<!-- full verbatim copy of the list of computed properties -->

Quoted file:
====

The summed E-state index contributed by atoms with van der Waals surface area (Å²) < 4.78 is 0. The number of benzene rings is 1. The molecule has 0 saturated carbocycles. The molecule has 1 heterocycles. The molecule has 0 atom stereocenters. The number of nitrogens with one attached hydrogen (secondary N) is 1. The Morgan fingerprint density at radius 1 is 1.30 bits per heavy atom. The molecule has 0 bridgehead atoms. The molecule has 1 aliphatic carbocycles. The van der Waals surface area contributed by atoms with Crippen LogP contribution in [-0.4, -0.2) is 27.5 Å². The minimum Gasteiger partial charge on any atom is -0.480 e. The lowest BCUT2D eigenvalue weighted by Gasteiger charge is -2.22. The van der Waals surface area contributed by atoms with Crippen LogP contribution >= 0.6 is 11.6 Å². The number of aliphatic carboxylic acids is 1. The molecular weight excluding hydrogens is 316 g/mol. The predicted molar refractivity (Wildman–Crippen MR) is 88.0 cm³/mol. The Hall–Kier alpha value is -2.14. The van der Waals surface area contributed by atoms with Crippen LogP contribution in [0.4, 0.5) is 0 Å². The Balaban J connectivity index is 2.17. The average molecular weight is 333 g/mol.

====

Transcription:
The summed E-state index contributed by atoms with van der Waals surface area (Å²) < 4.78 is 0. The number of benzene rings is 1. The molecule has 0 saturated carbocycles. The molecule has 1 heterocycles. The molecule has 0 atom stereocenters. The number of nitrogens with one attached hydrogen (secondary N) is 1. The Morgan fingerprint density at radius 1 is 1.30 bits per heavy atom. The molecule has 0 bridgehead atoms. The molecule has 1 aliphatic carbocycles. The van der Waals surface area contributed by atoms with Crippen LogP contribution in [-0.4, -0.2) is 27.5 Å². The minimum Gasteiger partial charge on any atom is -0.480 e. The lowest BCUT2D eigenvalue weighted by Gasteiger charge is -2.22. The van der Waals surface area contributed by atoms with Crippen LogP contribution >= 0.6 is 11.6 Å². The number of aliphatic carboxylic acids is 1. The molecular weight excluding hydrogens is 316 g/mol. The predicted molar refractivity (Wildman–Crippen MR) is 88.0 cm³/mol. The Hall–Kier alpha value is -2.14. The van der Waals surface area contributed by atoms with Crippen LogP contribution in [0.4, 0.5) is 0 Å². The Balaban J connectivity index is 2.17. The average molecular weight is 333 g/mol.